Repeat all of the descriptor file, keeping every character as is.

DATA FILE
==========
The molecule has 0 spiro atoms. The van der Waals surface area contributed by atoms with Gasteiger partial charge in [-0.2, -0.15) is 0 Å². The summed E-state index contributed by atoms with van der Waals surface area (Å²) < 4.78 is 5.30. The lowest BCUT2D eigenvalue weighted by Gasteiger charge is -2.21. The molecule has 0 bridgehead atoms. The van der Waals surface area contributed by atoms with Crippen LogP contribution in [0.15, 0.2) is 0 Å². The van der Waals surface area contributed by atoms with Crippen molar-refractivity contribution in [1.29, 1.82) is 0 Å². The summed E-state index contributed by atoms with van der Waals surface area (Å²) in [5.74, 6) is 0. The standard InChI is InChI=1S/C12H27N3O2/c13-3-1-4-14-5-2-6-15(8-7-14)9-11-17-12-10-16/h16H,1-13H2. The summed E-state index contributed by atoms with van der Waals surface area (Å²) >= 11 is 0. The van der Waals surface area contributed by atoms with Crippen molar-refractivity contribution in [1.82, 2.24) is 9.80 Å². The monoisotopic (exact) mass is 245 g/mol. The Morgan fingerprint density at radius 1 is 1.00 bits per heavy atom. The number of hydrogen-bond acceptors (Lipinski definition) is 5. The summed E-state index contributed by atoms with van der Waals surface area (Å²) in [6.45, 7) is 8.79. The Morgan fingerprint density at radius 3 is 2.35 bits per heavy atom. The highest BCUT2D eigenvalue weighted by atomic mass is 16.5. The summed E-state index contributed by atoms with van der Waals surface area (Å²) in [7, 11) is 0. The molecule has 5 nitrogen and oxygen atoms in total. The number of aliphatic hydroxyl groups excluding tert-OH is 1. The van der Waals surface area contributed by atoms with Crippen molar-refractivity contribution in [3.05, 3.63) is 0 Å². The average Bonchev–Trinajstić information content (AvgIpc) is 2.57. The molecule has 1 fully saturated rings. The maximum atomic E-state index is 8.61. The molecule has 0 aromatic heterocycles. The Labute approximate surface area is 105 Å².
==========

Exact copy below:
The molecule has 0 spiro atoms. The van der Waals surface area contributed by atoms with Gasteiger partial charge in [-0.2, -0.15) is 0 Å². The summed E-state index contributed by atoms with van der Waals surface area (Å²) < 4.78 is 5.30. The lowest BCUT2D eigenvalue weighted by Gasteiger charge is -2.21. The molecule has 0 bridgehead atoms. The van der Waals surface area contributed by atoms with Crippen LogP contribution in [0.15, 0.2) is 0 Å². The van der Waals surface area contributed by atoms with Crippen molar-refractivity contribution in [1.29, 1.82) is 0 Å². The summed E-state index contributed by atoms with van der Waals surface area (Å²) in [5.74, 6) is 0. The standard InChI is InChI=1S/C12H27N3O2/c13-3-1-4-14-5-2-6-15(8-7-14)9-11-17-12-10-16/h16H,1-13H2. The summed E-state index contributed by atoms with van der Waals surface area (Å²) >= 11 is 0. The van der Waals surface area contributed by atoms with Crippen molar-refractivity contribution in [1.82, 2.24) is 9.80 Å². The monoisotopic (exact) mass is 245 g/mol. The Morgan fingerprint density at radius 1 is 1.00 bits per heavy atom. The number of hydrogen-bond acceptors (Lipinski definition) is 5. The summed E-state index contributed by atoms with van der Waals surface area (Å²) in [6.45, 7) is 8.79. The Morgan fingerprint density at radius 3 is 2.35 bits per heavy atom. The highest BCUT2D eigenvalue weighted by atomic mass is 16.5. The summed E-state index contributed by atoms with van der Waals surface area (Å²) in [7, 11) is 0. The molecule has 5 nitrogen and oxygen atoms in total. The number of aliphatic hydroxyl groups excluding tert-OH is 1. The van der Waals surface area contributed by atoms with Crippen molar-refractivity contribution in [3.05, 3.63) is 0 Å². The average Bonchev–Trinajstić information content (AvgIpc) is 2.57. The molecule has 1 fully saturated rings. The maximum atomic E-state index is 8.61. The molecule has 0 aromatic heterocycles. The Labute approximate surface area is 105 Å².